I know a lot of women want their moms in the delivery room with them, and some want their best friends and siblings too, but there are lots of people who can't imagine having anyone besides their husbands in the room while they're in labor. Do you think it would feel different having several people in the room, as opposed to having people watching via webcam?

I honestly don’t think I’m even going to realize it. I think with the support of my mom, husband and mid-wife I’m going to be able to focus on my delivery and not even pay attention to the cameras there.

Where did the idea for "Watch Lynsee Grow" come from? Did you approach Moms Like Me, or did they approach you?

Cindy Chapman (the site manager for MomsLikeMe.com) put up a post on the site asking if anyone was pregnant. I emailed her right away and she filled me in on the project, I talked with my husband and we were excited about it!

How is showing the birth live on the internet a memento for the baby (as opposed to video taping the event but keeping it private)?

It will be special because it will be broadcast live… something that’s never done before. I will also have all the support from the mom’s on the site while I’m having the baby. Just knowing they are there during labor means a lot to me.

What do you hope viewers get out of watching your experience?

Just the sense of how special this is – even though millions of women give birth every day. It’s so miraculous and special because each birth is different. If I were in a classroom, I would be teaching about childhood development, so I feel that I’m using myself as a textbook to teach others about pregnancy and delivery and those on the site are my classroom.

Have you ever attended a birth?

I have not – I’ve seen plenty in movies – but I have never attended a live birth!

2 comments:

ben said...

MediaCurves.com conducted a study among 303 viewers of a news clip discussing a woman who plans to broadcast coverage of her giving birth on the internet. Results found majority of viewers (75%) reported that they would not watch the coverage of the delivery. Furthermore, the majority of viewers (53%) did not think there was educational value in broadcasting video coverage of child birth on the internet. In addition, the majority of viewers (60%) did not think it was ethical to put such video content online.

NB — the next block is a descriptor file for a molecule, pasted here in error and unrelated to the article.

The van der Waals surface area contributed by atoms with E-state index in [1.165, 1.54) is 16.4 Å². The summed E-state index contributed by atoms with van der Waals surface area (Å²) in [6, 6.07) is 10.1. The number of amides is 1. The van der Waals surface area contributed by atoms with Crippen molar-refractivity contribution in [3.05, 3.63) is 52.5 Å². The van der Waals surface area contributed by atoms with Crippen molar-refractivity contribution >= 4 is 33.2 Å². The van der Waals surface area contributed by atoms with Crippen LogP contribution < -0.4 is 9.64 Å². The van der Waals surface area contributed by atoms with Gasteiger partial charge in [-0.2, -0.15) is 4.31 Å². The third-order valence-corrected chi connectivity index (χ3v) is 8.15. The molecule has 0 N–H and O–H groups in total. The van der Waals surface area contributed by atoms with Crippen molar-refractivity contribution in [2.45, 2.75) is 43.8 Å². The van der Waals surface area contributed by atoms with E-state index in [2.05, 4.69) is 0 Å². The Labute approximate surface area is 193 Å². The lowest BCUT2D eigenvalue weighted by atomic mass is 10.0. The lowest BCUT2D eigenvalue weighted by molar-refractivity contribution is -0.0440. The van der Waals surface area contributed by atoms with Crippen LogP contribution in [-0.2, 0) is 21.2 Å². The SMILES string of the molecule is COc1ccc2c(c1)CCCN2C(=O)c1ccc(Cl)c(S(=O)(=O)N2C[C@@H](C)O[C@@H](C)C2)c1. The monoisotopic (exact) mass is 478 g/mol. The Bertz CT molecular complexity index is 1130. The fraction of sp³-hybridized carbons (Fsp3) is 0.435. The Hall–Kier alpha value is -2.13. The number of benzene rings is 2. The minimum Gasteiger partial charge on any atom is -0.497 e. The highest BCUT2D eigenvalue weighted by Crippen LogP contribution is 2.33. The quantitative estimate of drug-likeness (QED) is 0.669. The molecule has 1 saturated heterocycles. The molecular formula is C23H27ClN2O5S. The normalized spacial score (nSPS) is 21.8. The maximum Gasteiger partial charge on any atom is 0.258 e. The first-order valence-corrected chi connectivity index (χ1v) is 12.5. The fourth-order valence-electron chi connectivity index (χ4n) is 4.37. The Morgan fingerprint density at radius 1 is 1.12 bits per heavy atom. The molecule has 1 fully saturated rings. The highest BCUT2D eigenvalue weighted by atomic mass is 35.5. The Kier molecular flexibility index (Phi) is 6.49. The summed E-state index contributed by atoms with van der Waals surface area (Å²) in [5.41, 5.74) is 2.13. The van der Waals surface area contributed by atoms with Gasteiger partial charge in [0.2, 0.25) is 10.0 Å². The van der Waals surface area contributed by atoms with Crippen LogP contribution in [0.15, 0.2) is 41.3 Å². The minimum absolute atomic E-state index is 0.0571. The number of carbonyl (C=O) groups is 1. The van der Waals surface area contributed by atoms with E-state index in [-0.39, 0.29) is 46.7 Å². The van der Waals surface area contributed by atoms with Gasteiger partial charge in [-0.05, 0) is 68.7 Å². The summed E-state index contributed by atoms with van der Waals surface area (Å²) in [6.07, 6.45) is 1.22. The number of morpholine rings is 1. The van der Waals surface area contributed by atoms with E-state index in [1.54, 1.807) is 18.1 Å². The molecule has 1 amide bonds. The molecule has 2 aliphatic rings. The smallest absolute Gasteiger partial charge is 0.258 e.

More in depth results can be seen at:
http://www.mediacurves.com/NationalMediaFocus/J7622-OnlineBirth/Index.cfm
Thanks,
Ben

andy said...

Web casting, or broadcasting over the internet, is a media file (audio-video mostly) distributed over the internet using streaming media technology. Streaming implies media played as a continuous stream and received real time by the browser (end user). Streaming technology enables a single content source to be distributed to many simultaneous viewers. Streaming video bandwidth is typically calculated in gigabytes of data transferred. It is important to estimate how many viewers you can reach, for example in a live webcast, given your bandwidth constraints or conversely, if you are expecting a certain audience size, what bandwidth resources you need to deploy.

To estimate how many viewers you can reach during a webcast, consider some parlance:
One viewer: 1 click of a video player button at one location logged on
One viewer hour: 1 viewer connected for 1 hour
100 viewer hours: 100 viewers connected for 1 hour…

Typically webcasts will be offered at different bit rates or quality levels corresponding to different user’s internet connection speeds. Bit rate implies the rate at which bits (basic data units) are transferred. It denotes how much data is transmitted in a given amount of time. (bps / Kbps / Mbps…). Quality improves as more bits are used for each second of the playback. Video of 3000 Kbps will look better than one of say 1000Kbps. This is just like quality of a image is represented in resolution, for video (or audio) it is measured by the bit rate.